This is just a quick little update to let folks know that the road trip has ended and I am now on my bike pedaling towards Portland! Will give more details and pics soon!
First off, let me just summarize and say that the road trip with Megan went great. Lots of fun happened, but I won’t cover that here.
The bike trip started by Megan driving me to the top of trail ridge road in Rocky Mountain National Park, from which I joyously coasted back down to Estes Park. Is that cheating? Most definitely! But I say it’s justified since the last time I rode down that road, it was during a whiteout blizzard in August, and I was too focused on not being blown off the side of the mountain to really enjoy the 4000 foot descent.
I met Megan in town, and then made my way south out of town (unloaded, like a wuss). I met Megan again at a campground, but it was too early to start dinner, so we drove until we found a bar – the mill site inn in Ward. Thus began the first adventure of the trip!
We’re sipping drinks in this mountain town bar, when Rebirth’s Do What You Wanna comes on the jukebox. This is the last place I expected to hear New Orleans second line music. Megan goes to investigate and meets Charlie, a jazz guitarist from New Orleans who loaded up the jukebox. We tell him about the BLO, and he invites us to play music with him at a potluck down the road. (we brought our horns on the road trip). So we end up having out all night with these folks around a fire barrel, having drinks and trying to follow along with Charlie’s guitar keys. I think most folks had had enough drinks that they didn’t mind how sloppy we were. It was pretty amazing.
The next morning Megan left to return the rental car, and my ride began in earnest. Along the way, I stopped by Mike and Sherry’s (our potluck hosts from the night before) to say hi. Further down the road, i ended up back in the mill site inn for lunch, when in walked Mike, soon followed by Sherry and most of the folks who had been at the potluck, otherwise known as the “3:30 crowd”.
Even though I was taking lots of breaks and trying to take it slow and easy, it was a pretty tough day. There were a couple of pretty tough climbs, and I’m really just not in very good shape right now. My average speed for the day was only 8.9! Hopefully, I’ll get up to speed soon, because I’ve got the 4000 foot climb over Loveland pass coming up!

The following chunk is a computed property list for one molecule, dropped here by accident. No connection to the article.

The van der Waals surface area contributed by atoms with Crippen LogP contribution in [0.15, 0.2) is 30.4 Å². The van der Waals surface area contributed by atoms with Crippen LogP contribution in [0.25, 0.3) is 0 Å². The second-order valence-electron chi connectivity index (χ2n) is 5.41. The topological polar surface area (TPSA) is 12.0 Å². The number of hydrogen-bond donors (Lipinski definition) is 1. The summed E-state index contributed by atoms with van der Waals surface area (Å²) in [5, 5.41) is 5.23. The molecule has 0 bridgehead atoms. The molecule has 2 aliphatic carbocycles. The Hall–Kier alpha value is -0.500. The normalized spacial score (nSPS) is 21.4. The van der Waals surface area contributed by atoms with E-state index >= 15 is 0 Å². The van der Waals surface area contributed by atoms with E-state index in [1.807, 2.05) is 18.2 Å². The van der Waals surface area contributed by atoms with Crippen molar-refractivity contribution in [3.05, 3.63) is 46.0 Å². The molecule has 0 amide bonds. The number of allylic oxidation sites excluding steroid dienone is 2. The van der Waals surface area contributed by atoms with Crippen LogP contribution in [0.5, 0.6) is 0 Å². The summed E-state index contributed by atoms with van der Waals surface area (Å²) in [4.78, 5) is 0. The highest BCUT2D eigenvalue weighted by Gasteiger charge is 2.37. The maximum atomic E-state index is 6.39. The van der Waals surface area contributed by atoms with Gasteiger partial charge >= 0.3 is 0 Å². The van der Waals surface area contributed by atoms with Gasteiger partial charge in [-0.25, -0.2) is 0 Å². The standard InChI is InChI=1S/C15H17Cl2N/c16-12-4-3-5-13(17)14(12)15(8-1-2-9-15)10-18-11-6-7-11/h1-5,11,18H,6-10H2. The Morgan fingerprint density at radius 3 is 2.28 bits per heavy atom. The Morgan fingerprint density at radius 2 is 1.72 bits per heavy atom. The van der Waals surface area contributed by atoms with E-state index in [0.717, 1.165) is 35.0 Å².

Okay, that was an epic post. Over and out!
Greetings from crazy expensive Vail, Colorado! I made it over the passes! Here’s highlights from the past few days. On Friday, i rode through the town of black hawk, co, infamous for banning bikes on city streets. Wikipedia quotes a city council member straight up staying “this is in the best interest of the casinos.” The ban was overturned by the Colorado supreme Court, but they left the stupid “no bikes” signs up. Turns out they also made a crazy steep grade for 2 miles to get out of town, which the courts seem to have upheld.
I’ve ridden along some really sweet bike paths, including a 25 or so mile path over vail pass that rides like a roller coaster through the woods! Unfortunately, i got news that one of the highlights of my route, the bike path through glenwood Canyon, is under water. Colorado got 150% of their snowpack, so flooding has been a common theme. We’ll see what happens when i get there – I’ll likely need to hitch.
So far, it’s been really gorgeous, although tough, riding through the mountains. I’m glad to be heading downhill now.
After my post the other day, i continued down from vail through very cold, very wet weather. Luckily, it was all downhill, else i likely would have blown three days budget on an overpriced hotel room. I set up my tent in the rain and holed up in there around 6:00 and just read all night. The next day (yesterday) i woke up to a bright, sunny (albeit chilly) morning. I let the tent dry while i finished my book, and hit the road towards glenwood springs.
When i reached the closed bike path, i decided to just go for it and see how bad it was. The part i rode was mostly okay, just a lot of spots covered in slippery river silt (which thoroughly covered my bike). However, there was one spot i needed to haul my bike over a floating log jam, and a few spots i needed to push through water, one of which was about three feet deep through a tunnel, so i had to shuttle my bags first, then my bike. I realized that this is another benefit of touring with other people: when you do something crazy (like wading your bike through the Colorado River), you have someone to document it, or at least verify that it happened! In the end, i still had to hitch a ride : I got to a locked gate, and at that point the river was pretty raging. Luckily, i was at a turnout for a hiking trail, and it didn’t take long for me to convince someone to give me a lift.
I’m definitely leaving the mountains behind as i slowly descend into the desert.
I made it to grand junction to pick up Andrew with no problems. The only real highlights of the ride between glenwood springs and there is that i found a great place to get pupusas for lunch, and i cracked out a 72 mile day.
After Andrew assembled his bike, i noticed he didn’t have a water bottle cage or bottle on his bike (all his water was tucked away in his panniers). I was just about to inform him of this when a guy across the street yelled to ask us if we needed any bike parts from his recycled bike shop right there, so we ended up getting Andrew hooked up for free.